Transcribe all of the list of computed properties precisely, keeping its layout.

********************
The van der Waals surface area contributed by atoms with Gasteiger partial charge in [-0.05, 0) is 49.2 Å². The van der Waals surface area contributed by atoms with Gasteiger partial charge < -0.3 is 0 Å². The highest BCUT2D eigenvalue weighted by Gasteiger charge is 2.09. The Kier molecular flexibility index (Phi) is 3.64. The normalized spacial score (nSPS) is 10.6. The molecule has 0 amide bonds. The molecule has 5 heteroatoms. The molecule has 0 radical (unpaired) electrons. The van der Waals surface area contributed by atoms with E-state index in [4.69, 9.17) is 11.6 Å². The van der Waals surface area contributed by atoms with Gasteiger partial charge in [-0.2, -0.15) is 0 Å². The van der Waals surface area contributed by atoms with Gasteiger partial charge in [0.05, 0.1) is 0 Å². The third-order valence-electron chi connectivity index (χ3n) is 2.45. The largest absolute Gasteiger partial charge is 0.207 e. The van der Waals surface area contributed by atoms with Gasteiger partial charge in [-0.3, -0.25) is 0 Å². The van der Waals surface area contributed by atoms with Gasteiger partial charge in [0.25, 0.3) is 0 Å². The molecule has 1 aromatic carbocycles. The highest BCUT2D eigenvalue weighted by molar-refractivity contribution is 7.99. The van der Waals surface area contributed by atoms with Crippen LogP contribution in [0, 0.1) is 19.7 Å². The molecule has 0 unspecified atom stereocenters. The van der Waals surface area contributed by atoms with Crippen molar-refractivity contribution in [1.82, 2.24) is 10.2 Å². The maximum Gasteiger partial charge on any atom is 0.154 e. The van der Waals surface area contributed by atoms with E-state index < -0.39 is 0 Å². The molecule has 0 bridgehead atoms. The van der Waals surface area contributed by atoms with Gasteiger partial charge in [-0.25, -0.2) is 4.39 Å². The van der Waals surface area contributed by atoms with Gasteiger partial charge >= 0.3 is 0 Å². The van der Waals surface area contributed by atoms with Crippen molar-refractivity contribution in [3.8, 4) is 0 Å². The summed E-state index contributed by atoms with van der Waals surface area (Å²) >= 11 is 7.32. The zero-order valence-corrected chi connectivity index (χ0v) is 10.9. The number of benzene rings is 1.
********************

The van der Waals surface area contributed by atoms with Gasteiger partial charge in [-0.05, 0) is 49.2 Å². The van der Waals surface area contributed by atoms with Gasteiger partial charge < -0.3 is 0 Å². The highest BCUT2D eigenvalue weighted by Gasteiger charge is 2.09. The Kier molecular flexibility index (Phi) is 3.64. The normalized spacial score (nSPS) is 10.6. The molecule has 0 amide bonds. The molecule has 5 heteroatoms. The molecule has 0 radical (unpaired) electrons. The van der Waals surface area contributed by atoms with E-state index in [4.69, 9.17) is 11.6 Å². The van der Waals surface area contributed by atoms with Gasteiger partial charge in [-0.2, -0.15) is 0 Å². The van der Waals surface area contributed by atoms with Gasteiger partial charge in [0.05, 0.1) is 0 Å². The third-order valence-electron chi connectivity index (χ3n) is 2.45. The largest absolute Gasteiger partial charge is 0.207 e. The van der Waals surface area contributed by atoms with Gasteiger partial charge in [-0.3, -0.25) is 0 Å². The van der Waals surface area contributed by atoms with Gasteiger partial charge in [0.25, 0.3) is 0 Å². The molecule has 1 aromatic carbocycles. The highest BCUT2D eigenvalue weighted by molar-refractivity contribution is 7.99. The van der Waals surface area contributed by atoms with Crippen LogP contribution in [0, 0.1) is 19.7 Å². The molecule has 0 unspecified atom stereocenters. The van der Waals surface area contributed by atoms with Crippen molar-refractivity contribution in [1.82, 2.24) is 10.2 Å². The maximum Gasteiger partial charge on any atom is 0.154 e. The van der Waals surface area contributed by atoms with E-state index < -0.39 is 0 Å². The molecule has 0 bridgehead atoms. The van der Waals surface area contributed by atoms with Gasteiger partial charge in [-0.25, -0.2) is 4.39 Å². The van der Waals surface area contributed by atoms with Gasteiger partial charge >= 0.3 is 0 Å². The van der Waals surface area contributed by atoms with Crippen molar-refractivity contribution in [3.8, 4) is 0 Å². The summed E-state index contributed by atoms with van der Waals surface area (Å²) >= 11 is 7.32. The zero-order valence-corrected chi connectivity index (χ0v) is 10.9. The number of benzene rings is 1.